(11.6%)
41
(14.9%)
20
(14.4%)
59
(14.2%)v
Juvenile terminology 23
(11.5%)
14
(6.5%)
16
(9.2%)
20
(8.3%)
2
(5.7%)
34
(8.9%)
6
(9.5%)
13
(7.2%)
17
(9.9%)
27
(9.8%)
11
(7.9%)
37
(8.9%)w
Offensive terminology 26
(13.0%)
34
(15.8%)
27
(15.5%)
33
(13.7%)
4
(11.4%)
56
(14.7%)
10
(15.9%)
28
(15.6%)
21
(12.2%)
38
(13.8%)
22
(15.8%)
60
(14.5%)x
Note. a is significantly different from b (p < .001); c is significantly different from d (p = .03); e is significantly different from f, g (p ≤ .001); h is significantly different from e, f, g (p ≤ .01); i is significantly different from j (p = .02); k is significantly different from l, m, n (p ≤ .01); l is significantly different from m (p < .001); m is significantly different from n (p < .001); o is significantly different from p (p = .01); q is significantly different from r, s, t, w (p ≤ .01); r is significantly different from u, w, x, y, z (p ≤ .04); u is significantly different from v, w, x, y, z (p < .001); v is significantly different from w, x, y, z (p ≤ .02); x is significantly different from w (p = .01).

Table 2 indicates that very few significant differences were found when the demographic categories were compared for preferences or perceptions related to wording, images, understandability of strategies presented, and reasons for using or not using educational materials. Among others, the following statistically significant differences were found:

  • Livestock farmers were significantly more likely to want materials that were produced using general terms as compared to those who were not livestock farmers.
  • Farmers who received 76%–100% of their incomes from farming were more likely not to use information from the educational resources as compared to farmers who received 26%–75% of their incomes from farming.

A number of significant differences were observed when the aggregate (all group) data were analyzed by individual question. When farmers were asked about using farm safety and health educational resources, they expressed the following preferences and perceptions:

  • Materials that contained general or simple terminology were preferred over those that contained technical terms.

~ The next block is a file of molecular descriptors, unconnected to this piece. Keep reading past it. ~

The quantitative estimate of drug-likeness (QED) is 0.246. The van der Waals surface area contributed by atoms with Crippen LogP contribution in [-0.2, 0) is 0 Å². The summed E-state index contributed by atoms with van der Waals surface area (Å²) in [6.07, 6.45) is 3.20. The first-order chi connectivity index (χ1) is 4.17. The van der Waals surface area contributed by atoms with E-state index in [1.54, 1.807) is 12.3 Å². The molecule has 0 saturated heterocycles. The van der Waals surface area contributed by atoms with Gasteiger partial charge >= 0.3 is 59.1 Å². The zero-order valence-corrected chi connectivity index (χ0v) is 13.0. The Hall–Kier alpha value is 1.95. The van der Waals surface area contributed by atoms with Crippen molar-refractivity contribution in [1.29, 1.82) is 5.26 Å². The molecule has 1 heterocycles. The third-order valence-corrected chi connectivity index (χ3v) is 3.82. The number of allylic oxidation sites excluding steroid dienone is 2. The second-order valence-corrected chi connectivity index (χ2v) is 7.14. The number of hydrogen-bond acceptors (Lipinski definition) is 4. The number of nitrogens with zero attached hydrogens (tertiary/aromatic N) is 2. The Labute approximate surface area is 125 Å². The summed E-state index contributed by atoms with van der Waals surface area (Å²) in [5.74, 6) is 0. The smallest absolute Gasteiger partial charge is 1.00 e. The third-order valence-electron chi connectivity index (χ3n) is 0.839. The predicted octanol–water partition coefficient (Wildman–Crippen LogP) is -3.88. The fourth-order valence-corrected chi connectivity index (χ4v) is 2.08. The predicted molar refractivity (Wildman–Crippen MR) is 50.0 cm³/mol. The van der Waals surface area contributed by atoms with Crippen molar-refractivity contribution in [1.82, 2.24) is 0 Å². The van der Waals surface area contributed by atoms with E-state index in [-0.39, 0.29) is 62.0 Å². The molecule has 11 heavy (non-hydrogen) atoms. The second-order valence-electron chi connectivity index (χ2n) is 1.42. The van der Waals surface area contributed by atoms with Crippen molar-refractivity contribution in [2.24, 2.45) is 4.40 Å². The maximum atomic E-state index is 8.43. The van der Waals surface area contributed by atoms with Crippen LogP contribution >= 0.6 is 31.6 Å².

• Photographs or a combination of photos, drawings, and cartoons were preferred visual images.
  • Materials suggesting realistic, easy-to-use strategies and materials directed at youths and children were preferred over materials listing appropriate protective equipment.
  • Images depicting familiar farming practices and useful prevention strategies encourage use of resources.
  • Content that is too technical, information farmers have received previously, offensive images, and offensive terminology discourage use of resources.

Table 3 shows preferences regarding the lengths of educational materials.

Table 3.
Farmer Preferences Regarding Lengths of Farm Safety and Health Resources

Length of resource No. (%)
Fact sheet
1 page or less 117 (65.7%)a
1–2 pages 54 (30.3%)b
3–4 pages 5 (2.8%)c
5 pages or more 2 (1.1%)c
Written article or publication
1 page or less 75 (42.1%)d
1–2 pages 83 (46.6%)d
3–4 pages 14 (7.9%)e
5 pages or more 6 (3.4%)e
Videos
Less than 5 min 85 (47.7%)f
Less than 10 min 74 (41.6%)f
Any length 19 (10.7%)g
Note. a is significantly different from b (p = .01); a and b are significantly different from c (p ≤ .001); d is significantly different from e (p ≤ .01); f is significantly different from g (p ≤ .02).

Table 3 indicates the following preferences related to lengths of educational materials:

  • One-page fact sheets were preferred, although two-page fact sheets were also acceptable.
  • One- to two-page articles and publications were preferred.
  • Videos lasting less than 5 or 10 min were preferred.

Discussion/Recommendations

Our mixed-collection-method study of primarily midwestern farmers yielded a response rate of 11.2% for mailed surveys and 1.2% for emailed surveys. Response rates from electronic surveys are typically quite low as a result of survey fatigue caused by competitive uses of the Internet, possible low interest in a topic, and technology knowledge levels of the recipients (Couper, 2000; Dillman et al., 2014; Petchenik & Watermolen, 2011). Although the overall response rate for our survey was low, results were beneficial in meeting the goal of determining ways to reach farmers in general.